In my spare time, I coach colleagues and clients on how to communicate more effectively. One thing I've noticed is how difficult it is for many people to edit their own writing.
Whether you work hard to write or find the words flow easily, you're not finished until you take a close look at that first draft and find ways to improve it. But self-editing is often a challenge. As one person told me, "I read what I've written, but I can't see how to improve it."
Here are five simple techniques that work for me:
- Finish your draft and print it out. But don't read it right away; put it aside for a few hours. If you can let the draft sit overnight, even better.
- Now come back to your writing and read it aloud. Listen for any sentences that sound too long or that meander too much, or for any phrases that are difficult to say. Be mindful of where you need to take a breath. Circle any problem areas.
- Read your piece again, this time silently, with a highlighter or red pen in hand. Mark any redundant words or phrases. Look for content that is not relevant to making your point.
- Self-edit your piece. Use the Microsoft Word spelling/grammar check to determine the Flesch reading-ease score for your piece (should be a high number; this blog scores 80.2) and the Flesch-Kincaid grade-level score (should be as low as possible; this blog scores 5.1). If your grade-level score is 10 or above, look for opportunities to lower it. How? Make your sentences shorter and choose simple words instead of complicated ones.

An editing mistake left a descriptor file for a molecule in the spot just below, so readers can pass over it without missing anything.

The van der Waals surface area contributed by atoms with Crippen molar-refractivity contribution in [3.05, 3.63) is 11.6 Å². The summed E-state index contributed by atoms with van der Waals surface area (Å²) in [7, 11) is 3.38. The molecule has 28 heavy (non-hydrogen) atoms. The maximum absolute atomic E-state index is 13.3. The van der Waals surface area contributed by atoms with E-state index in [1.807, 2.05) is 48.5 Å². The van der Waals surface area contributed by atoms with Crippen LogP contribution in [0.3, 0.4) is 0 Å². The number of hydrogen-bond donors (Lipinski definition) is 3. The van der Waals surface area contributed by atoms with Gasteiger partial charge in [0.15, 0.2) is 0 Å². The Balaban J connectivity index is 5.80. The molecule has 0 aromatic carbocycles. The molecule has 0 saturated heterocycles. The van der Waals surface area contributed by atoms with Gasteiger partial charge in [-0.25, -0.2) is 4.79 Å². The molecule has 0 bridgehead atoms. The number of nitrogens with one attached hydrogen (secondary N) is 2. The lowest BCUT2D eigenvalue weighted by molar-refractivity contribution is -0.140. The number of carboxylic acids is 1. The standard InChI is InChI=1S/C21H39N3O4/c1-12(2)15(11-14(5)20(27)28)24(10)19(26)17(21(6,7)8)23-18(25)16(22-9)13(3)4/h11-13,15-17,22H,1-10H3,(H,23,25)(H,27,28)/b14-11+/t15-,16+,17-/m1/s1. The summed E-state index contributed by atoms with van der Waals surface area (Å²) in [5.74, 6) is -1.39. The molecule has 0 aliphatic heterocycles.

- Check your word count. Whatever that count is, reduce it by at least 25 to 50 words. Just tell yourself that you have a limit (25 to 50 words less than you have now) and cut it back. (You'll be surprised by how this creates discipline to make your writing more economical, and by how easy it is to cut extra stuff out.)
While you don't have to use all these techniques every time, any will help you take a fresh approach to a piece you've written.
The result: Your writing will be clearer and more compelling. Good work!